Art Deco Demilune Desk and Chair
Mahogany, walnut, and maple veneers, mohair
Demilune shape with bookmatched walnut veneer writing surface in a fan pattern over three drawers with maple veneer fronts; accompanied by a barrel-back chair in caramel-brown mohair upholstery, split on chair arm, some wear, chair ht. 29 1/2, desk ht. 34, wd. 38, dp. 21 1/2 in.
Provenance: Inherited from a descendant of the Lindeberg family.
Note: Most probably designed by renowned country house architect Harrie T. Lindeberg, as it came from his house, for which he designed most of the furniture.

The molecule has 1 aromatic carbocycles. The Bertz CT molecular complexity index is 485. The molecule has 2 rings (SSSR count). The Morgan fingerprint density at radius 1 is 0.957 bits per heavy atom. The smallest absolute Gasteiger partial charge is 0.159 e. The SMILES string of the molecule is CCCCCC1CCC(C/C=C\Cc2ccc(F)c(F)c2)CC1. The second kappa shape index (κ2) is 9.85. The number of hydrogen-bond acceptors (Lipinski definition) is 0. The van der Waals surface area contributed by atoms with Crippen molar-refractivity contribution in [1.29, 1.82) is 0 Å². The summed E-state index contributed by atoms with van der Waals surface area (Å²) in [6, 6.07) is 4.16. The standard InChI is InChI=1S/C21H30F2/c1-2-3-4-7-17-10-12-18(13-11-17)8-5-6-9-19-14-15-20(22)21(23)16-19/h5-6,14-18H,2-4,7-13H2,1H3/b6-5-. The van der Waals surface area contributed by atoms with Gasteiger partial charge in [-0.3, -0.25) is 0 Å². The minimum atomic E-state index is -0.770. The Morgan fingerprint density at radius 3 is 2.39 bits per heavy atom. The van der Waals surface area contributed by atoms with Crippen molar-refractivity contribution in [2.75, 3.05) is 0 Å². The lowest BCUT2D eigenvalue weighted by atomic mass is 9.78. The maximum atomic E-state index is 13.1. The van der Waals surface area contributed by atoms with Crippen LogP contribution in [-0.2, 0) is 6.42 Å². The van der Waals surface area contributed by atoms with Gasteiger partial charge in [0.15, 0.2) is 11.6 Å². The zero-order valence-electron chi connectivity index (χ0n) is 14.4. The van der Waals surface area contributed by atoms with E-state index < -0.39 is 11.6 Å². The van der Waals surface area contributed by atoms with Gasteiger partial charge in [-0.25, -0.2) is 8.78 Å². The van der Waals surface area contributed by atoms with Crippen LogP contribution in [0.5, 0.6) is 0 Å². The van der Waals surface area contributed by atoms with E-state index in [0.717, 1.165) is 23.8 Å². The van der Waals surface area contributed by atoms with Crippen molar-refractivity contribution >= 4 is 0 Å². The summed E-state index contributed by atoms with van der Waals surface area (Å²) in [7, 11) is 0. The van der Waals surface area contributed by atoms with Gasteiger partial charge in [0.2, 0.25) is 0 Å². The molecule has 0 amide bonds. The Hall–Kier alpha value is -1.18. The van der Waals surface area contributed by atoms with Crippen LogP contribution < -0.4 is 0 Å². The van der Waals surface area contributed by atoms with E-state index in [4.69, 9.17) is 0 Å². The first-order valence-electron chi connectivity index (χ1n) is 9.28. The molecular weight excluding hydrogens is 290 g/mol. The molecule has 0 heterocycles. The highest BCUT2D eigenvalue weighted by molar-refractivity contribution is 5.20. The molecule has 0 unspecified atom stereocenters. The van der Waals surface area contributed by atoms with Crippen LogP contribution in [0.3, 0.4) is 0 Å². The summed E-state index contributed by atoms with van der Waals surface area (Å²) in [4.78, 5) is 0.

Lindeberg's career spanned from the Progressive Era of Teddy Roosevelt to the beginning of Modernism at the end of World War II. Well-known as a gentleman architect, he was more of an innovative traditionalist compared to his contemporaries Frank Lloyd Wright, William Adams Delano, and George Howe. Between 1906-1914, Lindeberg and his partner, Lewis Albro, successfully built a new type of country home which was both pastoral and sophisticated. As the railroad moved into suburban areas, Lindeberg and Albro built many alluring country homes. By the mid-1920s, Lindeberg's clients were found in metropolitan New York, as well as throughout the United States. In the mid-1930s, with the shift toward Modernism, Lindeberg's sleek cellular architectural designs won little acclaim among his peers. Lindeberg lived quietly on his Long Island estate with his third wife, Angeline Krech James, during World War II.